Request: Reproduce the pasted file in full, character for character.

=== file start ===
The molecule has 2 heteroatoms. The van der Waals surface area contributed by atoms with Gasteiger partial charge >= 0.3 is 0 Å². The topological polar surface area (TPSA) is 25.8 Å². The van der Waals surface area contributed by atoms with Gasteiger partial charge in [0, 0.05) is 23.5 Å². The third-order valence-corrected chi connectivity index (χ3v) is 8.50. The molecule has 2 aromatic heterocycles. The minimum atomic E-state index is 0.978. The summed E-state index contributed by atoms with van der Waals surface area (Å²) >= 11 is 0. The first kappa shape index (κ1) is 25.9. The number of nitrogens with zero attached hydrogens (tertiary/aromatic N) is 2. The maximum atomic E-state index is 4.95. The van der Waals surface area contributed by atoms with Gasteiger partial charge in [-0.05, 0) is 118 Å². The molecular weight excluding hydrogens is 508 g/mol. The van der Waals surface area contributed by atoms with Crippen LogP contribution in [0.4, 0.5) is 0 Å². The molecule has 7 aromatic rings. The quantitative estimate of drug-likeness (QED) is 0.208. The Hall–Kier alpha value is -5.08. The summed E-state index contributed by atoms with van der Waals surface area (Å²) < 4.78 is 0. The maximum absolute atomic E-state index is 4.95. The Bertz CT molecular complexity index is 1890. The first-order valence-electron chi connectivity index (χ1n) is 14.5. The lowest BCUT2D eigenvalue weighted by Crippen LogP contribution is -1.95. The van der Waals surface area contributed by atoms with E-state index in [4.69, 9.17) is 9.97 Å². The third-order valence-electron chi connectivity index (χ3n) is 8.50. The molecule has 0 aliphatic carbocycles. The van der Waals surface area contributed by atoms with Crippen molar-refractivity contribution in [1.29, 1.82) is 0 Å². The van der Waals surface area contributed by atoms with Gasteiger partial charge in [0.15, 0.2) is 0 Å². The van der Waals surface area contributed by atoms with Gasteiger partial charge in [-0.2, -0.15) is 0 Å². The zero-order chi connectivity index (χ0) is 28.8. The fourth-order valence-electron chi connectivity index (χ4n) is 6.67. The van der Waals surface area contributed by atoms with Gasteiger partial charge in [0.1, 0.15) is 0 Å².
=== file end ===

The molecule has 2 heteroatoms. The van der Waals surface area contributed by atoms with Gasteiger partial charge >= 0.3 is 0 Å². The topological polar surface area (TPSA) is 25.8 Å². The van der Waals surface area contributed by atoms with Gasteiger partial charge in [0, 0.05) is 23.5 Å². The third-order valence-corrected chi connectivity index (χ3v) is 8.50. The molecule has 2 aromatic heterocycles. The minimum atomic E-state index is 0.978. The summed E-state index contributed by atoms with van der Waals surface area (Å²) >= 11 is 0. The first kappa shape index (κ1) is 25.9. The number of nitrogens with zero attached hydrogens (tertiary/aromatic N) is 2. The maximum atomic E-state index is 4.95. The van der Waals surface area contributed by atoms with Gasteiger partial charge in [-0.05, 0) is 118 Å². The molecular weight excluding hydrogens is 508 g/mol. The van der Waals surface area contributed by atoms with Crippen LogP contribution in [0.4, 0.5) is 0 Å². The molecule has 7 aromatic rings. The quantitative estimate of drug-likeness (QED) is 0.208. The Hall–Kier alpha value is -5.08. The summed E-state index contributed by atoms with van der Waals surface area (Å²) < 4.78 is 0. The maximum absolute atomic E-state index is 4.95. The Bertz CT molecular complexity index is 1890. The first-order valence-electron chi connectivity index (χ1n) is 14.5. The lowest BCUT2D eigenvalue weighted by Crippen LogP contribution is -1.95. The van der Waals surface area contributed by atoms with E-state index in [4.69, 9.17) is 9.97 Å². The third-order valence-electron chi connectivity index (χ3n) is 8.50. The molecule has 0 aliphatic carbocycles. The van der Waals surface area contributed by atoms with Crippen molar-refractivity contribution in [1.29, 1.82) is 0 Å². The van der Waals surface area contributed by atoms with Gasteiger partial charge in [0.15, 0.2) is 0 Å². The van der Waals surface area contributed by atoms with Gasteiger partial charge in [-0.2, -0.15) is 0 Å². The zero-order chi connectivity index (χ0) is 28.8. The fourth-order valence-electron chi connectivity index (χ4n) is 6.67. The van der Waals surface area contributed by atoms with Gasteiger partial charge in [0.1, 0.15) is 0 Å².